Comment: Relevance of sonography for botulinum toxin treatment of cervical dystonia: An expert recommendation
Wolfgang H Jost
For years we have been injecting botulinum toxin relying mainly on our clinical experience and, in some cases, on the use of electromyography. Within that time some therapists introduced sonography for guidance and emphasize the advantages of this technique. Schramm et al., for example, pointed out the relevance of sonography for botulinum toxin treatment in cervical dystonia. Within a short time the importance of sonography has been well documented in this indication. Even assuming a critical distance, the significance of this technique has become largely indisputable.
Injection of botulinum toxin has been the therapy of choice in cervical dystonia since the late 1980’s1. In the beginning only a few muscles were injected, based not on scientific examination, but rather on clinical experience2. We were convinced that our clinical experience and anatomical ideas were sufficiently reliable. The results in fact exceeded our expectations and confirmed our recommendations. Only in difficult cases did we apply electromyography (EMG) to detect the relevant muscles3. At that time we still believed that we were sufficiently able to differentiate muscles with EMG. We did not yet realize how difficult it is to discriminate the muscles of the neck precisely, and that in cervical dystonia there are several muscles involved which are not really relevant in normal (physiologic) conditions. Due to the facts that electrophysiologists are not only familiar with the technique, but also experienced with insertion of needles into deep muscles, they very often were willing to treat cervical dystonia with botulinum toxin.
It is indisputable that with a careful clinical examination we are able to define the muscles responsible for abnormal posture and movement, and to differentiate between agonistic and antagonistic muscles. The next step is to inject into the right muscles. Clinical experience and even published data demonstrates, that the outcome is poorer than mentioned.
After some unexpected experience with poor responders, we have since learned that some assumptions were false and even harmful4. Working on corpses we demonstrated that the size of the muscles was in fact different from what we expected: E.g., trapezius or even splenius capitis were only a matter of millimeters deep (Figure 1). By extensively reviewing basic anatomical and physiological data we concluded that, for example, sternocleidomastoid muscle does not turn the neck in torticollis (because of insertion at the processus mastoideus and linea nuchalis superior, not at the processus transversus or spinosus), and therefore is neither a key muscle, nor to be injected in torticollis, but in torticaput4,5. With this new realization on the col-cap classification, we identified new key-muscles such as the levator scapulae, and established the importance of some deep muscles such as the obliquus capitis inferior (OCI) muscle4,5. Next we had to realize that sometimes these “deep” muscles were not deep at all, e.g. the OCI was only 1.5 cm deep (Figure 2), and we were very often therefore in fact injecting into these muscles without realizing it. Another important fact is that the new generation of neurologists is more likely to be experienced with ultrasound rather than with electromyography.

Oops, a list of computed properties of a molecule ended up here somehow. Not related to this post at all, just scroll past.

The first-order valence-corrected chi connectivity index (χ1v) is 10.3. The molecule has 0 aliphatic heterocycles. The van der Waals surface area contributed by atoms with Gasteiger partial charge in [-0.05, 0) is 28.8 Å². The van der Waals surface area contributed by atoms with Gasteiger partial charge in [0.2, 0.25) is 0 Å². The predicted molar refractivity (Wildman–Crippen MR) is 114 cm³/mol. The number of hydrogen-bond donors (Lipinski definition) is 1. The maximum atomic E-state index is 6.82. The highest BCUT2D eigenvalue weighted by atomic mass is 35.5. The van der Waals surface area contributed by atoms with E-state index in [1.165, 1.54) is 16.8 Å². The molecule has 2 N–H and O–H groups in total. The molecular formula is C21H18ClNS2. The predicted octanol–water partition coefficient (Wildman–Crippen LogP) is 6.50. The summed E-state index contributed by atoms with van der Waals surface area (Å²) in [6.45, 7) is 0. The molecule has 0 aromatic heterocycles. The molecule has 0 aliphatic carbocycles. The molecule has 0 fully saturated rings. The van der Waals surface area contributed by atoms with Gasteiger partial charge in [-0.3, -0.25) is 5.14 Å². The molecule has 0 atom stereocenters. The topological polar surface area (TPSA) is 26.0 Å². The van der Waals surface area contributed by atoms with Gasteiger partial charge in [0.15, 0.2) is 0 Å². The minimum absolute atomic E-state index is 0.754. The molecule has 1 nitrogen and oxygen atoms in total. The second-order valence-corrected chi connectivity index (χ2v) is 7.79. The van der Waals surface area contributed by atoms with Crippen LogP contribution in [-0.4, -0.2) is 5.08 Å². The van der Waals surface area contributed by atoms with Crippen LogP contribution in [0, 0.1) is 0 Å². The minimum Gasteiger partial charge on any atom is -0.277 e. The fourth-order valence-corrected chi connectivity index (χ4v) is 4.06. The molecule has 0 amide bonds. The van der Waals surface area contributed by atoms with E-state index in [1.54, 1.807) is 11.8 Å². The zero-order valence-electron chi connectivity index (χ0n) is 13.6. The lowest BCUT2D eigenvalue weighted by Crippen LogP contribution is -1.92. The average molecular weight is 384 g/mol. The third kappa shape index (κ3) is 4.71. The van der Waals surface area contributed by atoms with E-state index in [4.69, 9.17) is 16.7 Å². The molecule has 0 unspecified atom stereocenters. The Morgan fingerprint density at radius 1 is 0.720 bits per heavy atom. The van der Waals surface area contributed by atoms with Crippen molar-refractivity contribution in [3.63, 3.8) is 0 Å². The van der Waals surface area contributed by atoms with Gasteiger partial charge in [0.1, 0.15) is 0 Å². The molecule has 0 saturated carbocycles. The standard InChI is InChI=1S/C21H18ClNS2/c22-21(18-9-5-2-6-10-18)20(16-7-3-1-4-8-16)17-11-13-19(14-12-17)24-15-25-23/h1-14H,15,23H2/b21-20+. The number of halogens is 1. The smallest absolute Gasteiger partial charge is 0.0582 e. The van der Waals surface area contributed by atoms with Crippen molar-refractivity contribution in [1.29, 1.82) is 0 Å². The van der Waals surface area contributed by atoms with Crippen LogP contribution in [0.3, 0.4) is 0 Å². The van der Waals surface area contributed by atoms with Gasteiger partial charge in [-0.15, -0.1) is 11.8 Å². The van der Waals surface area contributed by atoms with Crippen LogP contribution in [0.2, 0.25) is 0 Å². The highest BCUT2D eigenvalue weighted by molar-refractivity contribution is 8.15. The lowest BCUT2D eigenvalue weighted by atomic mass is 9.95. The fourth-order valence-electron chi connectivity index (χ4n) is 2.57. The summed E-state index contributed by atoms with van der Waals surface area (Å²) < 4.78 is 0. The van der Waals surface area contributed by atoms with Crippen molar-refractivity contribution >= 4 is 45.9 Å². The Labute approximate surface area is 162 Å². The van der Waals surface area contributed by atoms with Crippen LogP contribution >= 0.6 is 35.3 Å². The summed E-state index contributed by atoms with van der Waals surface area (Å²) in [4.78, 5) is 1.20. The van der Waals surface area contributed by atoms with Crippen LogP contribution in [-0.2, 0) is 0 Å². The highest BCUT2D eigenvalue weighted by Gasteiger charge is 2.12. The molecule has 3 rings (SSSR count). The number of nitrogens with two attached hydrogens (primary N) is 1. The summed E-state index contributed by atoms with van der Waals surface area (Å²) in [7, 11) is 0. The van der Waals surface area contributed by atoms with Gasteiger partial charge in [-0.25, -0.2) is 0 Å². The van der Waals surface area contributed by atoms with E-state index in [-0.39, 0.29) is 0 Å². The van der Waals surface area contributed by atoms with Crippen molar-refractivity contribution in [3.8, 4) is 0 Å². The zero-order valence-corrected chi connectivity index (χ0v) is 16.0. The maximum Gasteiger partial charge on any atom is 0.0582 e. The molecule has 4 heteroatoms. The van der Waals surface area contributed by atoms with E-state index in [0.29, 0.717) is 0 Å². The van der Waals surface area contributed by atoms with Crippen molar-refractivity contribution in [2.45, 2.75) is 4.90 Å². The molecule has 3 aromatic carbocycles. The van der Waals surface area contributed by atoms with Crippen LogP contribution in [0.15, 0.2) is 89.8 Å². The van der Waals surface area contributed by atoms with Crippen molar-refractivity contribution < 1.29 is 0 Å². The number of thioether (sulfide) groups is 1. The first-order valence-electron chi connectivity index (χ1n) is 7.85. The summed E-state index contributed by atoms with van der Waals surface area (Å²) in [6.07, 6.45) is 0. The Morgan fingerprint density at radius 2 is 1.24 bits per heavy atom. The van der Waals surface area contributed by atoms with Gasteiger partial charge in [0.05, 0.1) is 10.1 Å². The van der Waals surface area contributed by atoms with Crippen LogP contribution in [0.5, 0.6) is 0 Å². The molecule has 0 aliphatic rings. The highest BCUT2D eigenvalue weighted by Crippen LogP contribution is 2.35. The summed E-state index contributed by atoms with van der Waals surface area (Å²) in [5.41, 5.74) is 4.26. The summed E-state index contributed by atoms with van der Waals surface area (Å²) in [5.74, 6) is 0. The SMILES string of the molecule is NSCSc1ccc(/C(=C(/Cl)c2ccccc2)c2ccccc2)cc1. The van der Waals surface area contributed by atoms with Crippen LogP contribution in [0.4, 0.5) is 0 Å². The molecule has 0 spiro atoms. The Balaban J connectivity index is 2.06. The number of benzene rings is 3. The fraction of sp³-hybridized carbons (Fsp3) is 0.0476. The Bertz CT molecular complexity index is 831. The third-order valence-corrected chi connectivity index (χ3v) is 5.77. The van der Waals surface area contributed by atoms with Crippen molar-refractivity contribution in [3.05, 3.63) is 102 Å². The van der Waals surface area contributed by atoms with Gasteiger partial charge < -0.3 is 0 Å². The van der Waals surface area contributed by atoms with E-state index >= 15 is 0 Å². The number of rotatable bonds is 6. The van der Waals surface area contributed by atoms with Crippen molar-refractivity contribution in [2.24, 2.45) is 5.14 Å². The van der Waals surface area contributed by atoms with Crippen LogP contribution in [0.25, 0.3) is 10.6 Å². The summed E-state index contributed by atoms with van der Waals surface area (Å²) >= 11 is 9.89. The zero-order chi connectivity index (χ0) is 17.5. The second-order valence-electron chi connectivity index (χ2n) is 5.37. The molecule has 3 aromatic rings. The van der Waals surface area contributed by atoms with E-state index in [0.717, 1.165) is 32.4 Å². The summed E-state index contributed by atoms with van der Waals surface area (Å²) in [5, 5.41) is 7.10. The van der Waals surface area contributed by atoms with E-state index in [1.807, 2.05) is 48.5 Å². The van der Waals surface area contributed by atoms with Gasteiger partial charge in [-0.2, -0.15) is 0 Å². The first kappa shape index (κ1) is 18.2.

Figure 1: Anatomical preparation of neck muscles (corpsus).
Therefore, a number of authors discussed the relevance of sonography in the therapy of cervical dystonia6. They did this quite cautiously, as they were quite aware of the reservations of most experts in this field. In the long run I now believe that in a few years nobody will challenge the use of sonography in the treatment with botulinum toxin any more. It will not only be a useful tool, but indispensible.
Figure 2: Sonography at level C2, OCI at a depth of 1.5 to 2 cm (below semispinalis muscle)
As a case in point, we are not able to differentiate splenius capitis and semispinalis at level C4 precisely without sonography. The muscles are thinner than anticipated, and it is not possible to inject the full volume in the proper place. If one does not use sonography one may inject too deeply (meaning outside) or in the middle of the two bellies of the SCM, and not in the muscle itself. We were not able to target precisely the OCI clinically, or to identify different parts of the levator scapulae muscle, or to distinguish the splenius capitis muscle from the splenius cervicis muscle. Using sonography we are able to depict the plexus and to inject the scalene muscles without any harm or side effects6.
With a little experience one may well use sonography as a helpful tool. It is not more time consuming than without, but in fact rather less time consuming (in connection time), painful (due to the size of the needle) and costly (using a special needle) than EMG. Side effects will be less often7. If one needs functional information, one may combine sonography with EMG (sonography provides morphology, EMG information about function). For therapy of spasticity in childhood, sonography is in the meantime vital, and for therapy of spasticity in adults sonography is becoming more and more important. For therapy of cervical dystonia sonography will become very important within the next few years, and looking back it will seem hard to believe that there had been a time when we were arguing for its necessity.
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Schramm A, Bäumer T, Fietzek U, Heitmann S, Walter U, Jost WH. Relevance of sonography for botulinum toxin treatment of cervical dystonia – an expert recommendation. J Neural Transm 2015; 122 (10): 1457-1463.
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